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ORIGINAL ARTICLE
Year : 2019  |  Volume : 8  |  Issue : 1  |  Page : 115-119  

Development of simplified body mass index–based field charts to assess nutritional status and weight gain in adult patients with tuberculosis


1 Department of Community Medicine, Yenepoya Medical College; Center for Nutrition Studies, Yenepoya (Deemed to be University), Mangalore, Karnataka, India
2 Center for Nutrition Studies, Yenepoya (Deemed to be University); Department of General Medicine, Yenepoya Medical College, Mangalore, Karnataka, India

Date of Web Publication31-Jan-2019

Correspondence Address:
Prof. Anurag Bhargava
Department of General Medicine, Yenepoya Medical College, Center for Nutrition Studies, Yenepoya (Deemed to be University), Deralakatte, Mangalore - 575 018, Karnataka
India
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Source of Support: None, Conflict of Interest: None


DOI: 10.4103/jfmpc.jfmpc_226_18

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  Abstract 


Tuberculosis (TB) is a cause and effect of undernutrition. Patients with active TB in India have a high prevalence of severe undernutrition, an important comorbidity, which increases the risk of mortality, serious adverse effects, relapses after cure and impairs functional status. The World Health Organization and Revised National Tuberculosis Control Programme have now recommended that nutritional assessment, counseling, and support be considered as integral parts of TB care. Nutritional assessment requires calculations of body mass index (BMI) to classify severity of undernutrition at diagnosis and ascertain nutritional recovery at follow-up. We present BMI-based field charts constructed for use by healthcare workers which obviate calculations of BMI and provide weights corresponding to BMI categories, and body weight corresponding to a desirable BMI of 21 kg/m2. These simplified BMI-based field charts will enable appropriate assessment, counseling, and monitoring of undernourished patients with active TB by peripheral health workers in programmatic settings.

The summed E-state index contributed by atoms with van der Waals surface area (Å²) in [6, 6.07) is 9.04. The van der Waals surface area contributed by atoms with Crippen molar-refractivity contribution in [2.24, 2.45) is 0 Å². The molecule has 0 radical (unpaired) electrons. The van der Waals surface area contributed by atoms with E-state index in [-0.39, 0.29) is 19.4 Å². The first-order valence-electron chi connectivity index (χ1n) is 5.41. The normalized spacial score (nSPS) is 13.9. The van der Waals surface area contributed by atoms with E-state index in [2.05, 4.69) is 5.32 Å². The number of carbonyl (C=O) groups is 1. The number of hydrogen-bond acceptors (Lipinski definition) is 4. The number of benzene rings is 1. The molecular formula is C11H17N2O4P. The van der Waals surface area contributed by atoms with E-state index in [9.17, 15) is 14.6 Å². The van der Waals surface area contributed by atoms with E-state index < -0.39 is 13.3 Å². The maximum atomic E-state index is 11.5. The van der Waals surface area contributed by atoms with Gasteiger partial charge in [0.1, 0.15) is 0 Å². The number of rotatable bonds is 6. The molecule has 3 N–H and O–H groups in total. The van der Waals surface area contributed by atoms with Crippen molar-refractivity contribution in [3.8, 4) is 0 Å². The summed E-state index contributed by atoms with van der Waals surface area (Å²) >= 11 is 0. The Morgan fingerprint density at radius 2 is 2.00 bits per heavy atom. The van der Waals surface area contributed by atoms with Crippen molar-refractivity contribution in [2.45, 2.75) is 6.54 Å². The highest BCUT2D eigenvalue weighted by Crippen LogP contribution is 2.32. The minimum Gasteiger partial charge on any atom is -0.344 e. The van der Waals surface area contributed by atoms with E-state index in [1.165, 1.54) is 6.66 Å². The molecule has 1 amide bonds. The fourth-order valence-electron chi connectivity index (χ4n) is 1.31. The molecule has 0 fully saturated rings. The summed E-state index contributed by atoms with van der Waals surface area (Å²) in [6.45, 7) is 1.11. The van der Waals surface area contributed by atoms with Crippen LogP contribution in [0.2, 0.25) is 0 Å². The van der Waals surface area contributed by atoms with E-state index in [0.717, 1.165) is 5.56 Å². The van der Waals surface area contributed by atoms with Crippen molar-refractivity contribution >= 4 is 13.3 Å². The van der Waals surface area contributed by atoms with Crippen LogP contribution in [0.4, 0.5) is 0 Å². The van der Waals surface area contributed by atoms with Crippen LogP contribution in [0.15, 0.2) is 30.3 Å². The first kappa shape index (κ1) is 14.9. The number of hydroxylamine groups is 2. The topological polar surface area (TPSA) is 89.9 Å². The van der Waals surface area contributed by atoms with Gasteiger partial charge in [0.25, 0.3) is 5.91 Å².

Keywords: Body mass index, direct benefit transfer, nutritional assessment, tuberculosis, undernutrition


How to cite this article:
Bhargava M, Bhargava A. Development of simplified body mass index–based field charts to assess nutritional status and weight gain in adult patients with tuberculosis. J Family Med Prim Care 2019;8:115-9

How to cite this URL:
Bhargava M, Bhargava A. Development of simplified body mass index–based field charts to assess nutritional status and weight gain in adult patients with tuberculosis. J Family Med Prim Care [serial online] 2019 [cited 2019 Aug 21];8:115-9. Available from: http://www.jfmpc.com/text.asp?2019/8/1/115/251138




  Introduction Top


Tuberculosis (TB) is a disease characterized by loss of weight and wasting.[1] In countries like India, malnutrition is a widely prevalent risk factor for TB which is a major driver of the TB epidemic.[2] The nutritional status at diagnosis reflects the worsening of preexisting malnutrition by active TB. In a large cohort of rural patients, the median weights and the body mass indices (BMIs) at diagnosis in adult men and women were 42 kg (16.0 kg/m 2) and 34 kg (15.0 kg/m 2), respectively.[3] The median weights in men and women reported in the Revised National Tuberculosis Control Programme (RNTCP) were similar, 43 and 38 kg, respectively.[4]